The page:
In a rather picturesque image, St Augustine likens Christ to the ark (of Noah).  In the version of the Vulgate he uses, the verb aperuit rather than percussit is employed.  The soldier, he says, opened his side, as if it were a gate or a door.  From this aperture, the sacraments of the Church were to flow, symbolised by the blood and water.  This, says Augustine, was prefigured when “Noah was commanded to make a door in the side of the ark, by which the animals which were not to perish in the deluge entered.”  These animals, he affirms, are the type of the members of the Church.

            We come closer to what is in John’s mind with the image of the Temple.  Here we return to scriptural typology, notably in Ez 47: “He brought me back to the door of the temple and water was issuing from below the threshold of the temple toward the east.”  It is a directed stream which becomes an impassable river, making stagnant water fresh and everything live where it goes.  “All kinds of trees grow on its banks, bearing fresh fruit for food and leaves for healing.” Zechariah takes up the same theme: “on that day living waters shall flow out from Jerusalem” in the direction of the “eastern and western seas” (14:8).  The Temple is an image Jesus uses of himself and must have these prophets in mind (Jn:19, 21): “Destroy this temple and I will raise it up in three days … he spoke of the temple of his body.”  Strike this temple, make an opening in its side and a life giving stream will proceed for the redeemed.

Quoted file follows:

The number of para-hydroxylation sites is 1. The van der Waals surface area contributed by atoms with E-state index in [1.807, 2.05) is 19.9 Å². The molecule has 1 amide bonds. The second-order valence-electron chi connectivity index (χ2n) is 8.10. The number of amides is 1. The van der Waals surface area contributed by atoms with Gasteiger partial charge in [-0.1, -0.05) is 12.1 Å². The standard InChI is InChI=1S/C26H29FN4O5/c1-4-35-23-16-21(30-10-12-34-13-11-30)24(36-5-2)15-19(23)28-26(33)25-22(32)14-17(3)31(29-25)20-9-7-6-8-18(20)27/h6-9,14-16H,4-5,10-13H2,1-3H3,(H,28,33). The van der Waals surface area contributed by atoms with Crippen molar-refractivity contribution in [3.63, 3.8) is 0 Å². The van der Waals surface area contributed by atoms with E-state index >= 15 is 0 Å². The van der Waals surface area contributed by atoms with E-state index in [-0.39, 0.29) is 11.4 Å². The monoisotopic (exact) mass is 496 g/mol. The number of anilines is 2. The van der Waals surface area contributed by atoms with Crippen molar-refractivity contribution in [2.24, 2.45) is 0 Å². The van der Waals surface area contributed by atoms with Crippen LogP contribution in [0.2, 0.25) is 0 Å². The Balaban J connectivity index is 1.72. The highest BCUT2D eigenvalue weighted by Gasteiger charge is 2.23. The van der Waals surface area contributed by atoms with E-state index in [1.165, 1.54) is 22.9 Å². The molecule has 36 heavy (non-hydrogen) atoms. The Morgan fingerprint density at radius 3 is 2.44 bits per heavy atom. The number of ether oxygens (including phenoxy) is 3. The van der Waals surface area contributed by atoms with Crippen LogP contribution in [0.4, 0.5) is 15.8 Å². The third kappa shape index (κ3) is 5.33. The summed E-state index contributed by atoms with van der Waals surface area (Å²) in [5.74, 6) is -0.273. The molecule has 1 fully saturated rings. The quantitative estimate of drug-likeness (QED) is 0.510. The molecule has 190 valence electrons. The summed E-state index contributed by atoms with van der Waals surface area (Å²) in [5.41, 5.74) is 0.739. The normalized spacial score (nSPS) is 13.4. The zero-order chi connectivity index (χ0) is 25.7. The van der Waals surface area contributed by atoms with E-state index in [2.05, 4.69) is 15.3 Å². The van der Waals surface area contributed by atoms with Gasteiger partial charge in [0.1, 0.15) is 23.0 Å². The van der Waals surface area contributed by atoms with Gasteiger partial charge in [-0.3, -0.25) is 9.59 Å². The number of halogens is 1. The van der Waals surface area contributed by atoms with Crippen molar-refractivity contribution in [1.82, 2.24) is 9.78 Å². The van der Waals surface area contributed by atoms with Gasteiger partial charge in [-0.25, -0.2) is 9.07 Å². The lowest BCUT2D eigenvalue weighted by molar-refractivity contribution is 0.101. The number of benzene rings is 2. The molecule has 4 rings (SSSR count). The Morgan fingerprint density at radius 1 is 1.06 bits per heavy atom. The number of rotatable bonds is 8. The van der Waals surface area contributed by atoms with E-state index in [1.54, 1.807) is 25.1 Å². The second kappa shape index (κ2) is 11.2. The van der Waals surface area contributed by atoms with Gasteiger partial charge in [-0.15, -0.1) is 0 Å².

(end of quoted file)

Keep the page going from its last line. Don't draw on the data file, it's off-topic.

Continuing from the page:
The symbol of lamb is also connected in John’s mind with the temple.  Even at the start of his ministry, John views him as the lamb of sacrifice: “Behold the Lamb of God who takes away the sin of the world” (Jn 1:29).  Again, we are invited to look, just as the bystanders at the Crucifixion, the scene of Christ’s sacrifice, will look on the “pierced one”.  It is the very moment, it is said, when the Paschal lambs were being slaughtered in the Temple.  As we remarked, by the code of Exodus, none of the bones were to be broken; so it is with Jesus on the cross, and, as the lintels of the door were to be marked with blood to keep away destruction from the people of Israel, so the blood-stained cross is the sign of our salvation.